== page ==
The performances feature the Band joined by a horn section, with the arrangements by Allen Toussaint. Bob Dylan also joined the Band for an encore at one of the shows collected in the box. He mentions a few of his favorite moments on the box set: “I thought Richard did a great job – everybody did – on ‘The Shape I’m In.’ I thought it was really good, the way we played it that night. On ‘Caledonia Mission,’ I thought Rick sang it that night as good as I ever heard him sing it. There was something really touching about this particular version of ‘The Night They Drove Old Dixie Down.’ It’s different form other times that we did it. It’s hauntingly sad and beautiful.”
Of course, that song, and many Band classics, were sung by Levon Helm, who passed away last year, and who Robertson had a difficult relationship with after the demise of the Band. Helm’s struggles are well documented, including his battle with cancer that nearly took his singing voice, and his financial woes that nearly led to him being evicted from his home in Woodstock, New York. However, towards the end of his life, his Midnight Rambles, held at his home, became hugely popular, and he toured to larger audiences than he had in decades.
While Robertson wasn’t in touch with his former bandmate at the time, he was happy for his success: “I was glad to see anything good happen to Levon. I felt that, over the years, a bitterness had consumed him, and he thought that he deserved something that he wasn’t getting in life. And this bitterness was kind of eating him up from the inside, and it was tremendously sad for me to see his journey turn so dark. When he was doing his midnight rambles, and good things were happening for him, I thought that was wonderful. I always loved Levon, I thought he was one of the most remarkable musicians. I only wanted good stuff for him. I thought if he had some success he would just feel better in life, and [I was glad] that he did get some of that.”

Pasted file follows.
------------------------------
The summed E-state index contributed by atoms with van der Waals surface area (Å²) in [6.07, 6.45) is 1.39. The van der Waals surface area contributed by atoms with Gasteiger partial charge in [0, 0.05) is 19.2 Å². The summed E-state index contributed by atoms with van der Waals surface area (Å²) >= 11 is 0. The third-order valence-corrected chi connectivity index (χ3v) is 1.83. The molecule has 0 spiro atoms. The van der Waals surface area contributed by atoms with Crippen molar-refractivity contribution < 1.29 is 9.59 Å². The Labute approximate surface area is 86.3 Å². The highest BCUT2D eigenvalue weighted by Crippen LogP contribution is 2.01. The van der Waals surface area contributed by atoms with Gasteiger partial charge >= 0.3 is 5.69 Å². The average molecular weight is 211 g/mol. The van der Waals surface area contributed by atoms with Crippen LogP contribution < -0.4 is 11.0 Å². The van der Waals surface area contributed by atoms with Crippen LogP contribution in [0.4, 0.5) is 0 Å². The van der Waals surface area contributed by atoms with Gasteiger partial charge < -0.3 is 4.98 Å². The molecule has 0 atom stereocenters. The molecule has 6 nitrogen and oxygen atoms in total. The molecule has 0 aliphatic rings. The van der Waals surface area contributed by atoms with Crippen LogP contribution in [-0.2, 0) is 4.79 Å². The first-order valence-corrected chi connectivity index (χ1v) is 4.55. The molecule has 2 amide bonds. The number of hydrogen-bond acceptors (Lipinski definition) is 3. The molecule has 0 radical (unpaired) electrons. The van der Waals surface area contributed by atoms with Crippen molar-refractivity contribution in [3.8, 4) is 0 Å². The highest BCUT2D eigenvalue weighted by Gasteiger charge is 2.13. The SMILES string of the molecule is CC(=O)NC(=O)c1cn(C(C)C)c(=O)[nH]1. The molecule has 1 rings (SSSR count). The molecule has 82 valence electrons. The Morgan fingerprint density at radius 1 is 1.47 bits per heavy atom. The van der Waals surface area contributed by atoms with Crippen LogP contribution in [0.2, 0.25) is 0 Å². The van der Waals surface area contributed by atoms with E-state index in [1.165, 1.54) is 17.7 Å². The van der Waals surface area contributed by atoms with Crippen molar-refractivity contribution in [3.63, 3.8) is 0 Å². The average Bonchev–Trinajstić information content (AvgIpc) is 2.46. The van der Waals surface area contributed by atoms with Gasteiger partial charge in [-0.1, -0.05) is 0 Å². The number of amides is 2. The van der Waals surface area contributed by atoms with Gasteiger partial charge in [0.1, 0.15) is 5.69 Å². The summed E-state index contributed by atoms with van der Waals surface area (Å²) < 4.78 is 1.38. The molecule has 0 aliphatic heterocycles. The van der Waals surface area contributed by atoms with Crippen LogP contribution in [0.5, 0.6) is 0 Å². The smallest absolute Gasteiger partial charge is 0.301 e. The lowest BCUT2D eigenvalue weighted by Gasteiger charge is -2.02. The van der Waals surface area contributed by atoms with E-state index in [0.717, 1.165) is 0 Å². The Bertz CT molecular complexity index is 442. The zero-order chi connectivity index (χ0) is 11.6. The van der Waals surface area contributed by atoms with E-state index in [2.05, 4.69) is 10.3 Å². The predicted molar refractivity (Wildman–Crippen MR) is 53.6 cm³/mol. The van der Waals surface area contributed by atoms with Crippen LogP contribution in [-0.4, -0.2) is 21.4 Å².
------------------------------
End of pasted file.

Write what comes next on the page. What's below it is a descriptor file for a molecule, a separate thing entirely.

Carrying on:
Robertson spoke about Helm from the stage at the Rock And Roll Hall of Fame induction ceremony in 2012. “The next day, I went to New York and went straight to the hospital and sat with him. He wasn’t really conscious. (But) I was able to sit there and hold his hand, and think about all the good stuff we experienced together.”
Over the summer, Bob Dylan toured with Wilco and My Morning Jacket, and was often joined by those band’s singers – Jeff Tweedy and Jim James, respectively – for a rendition of the Band’s classic “The Weight.” (Read more: Live: Bob Dylan, Wilco, My Morning Jacket Bring ‘Americanarama Tour’ To New Jersey’s Pier A). Which brought home the point of the Band’s timelessness: Dylan was, of course, a seminal figure in their early career, and Wilco and My Morning Jacket carry on their influence.
Returning to the subject of timelessness, he says, “I didn’t like the idea that we would do something and you’d listen to it a few years later and think ‘Oh, that’s not as good as I thought it was.’ It’s a real compliment to be able to inspire young people and musicians. Wilco and My Morning Jacket and Mumford & Sons and Kings Of Leon… it comes up all the time that these guys were influenced by, moved by, inspired by us. I think it’s one of the greatest compliments of all. That’s pretty great, dont you think?”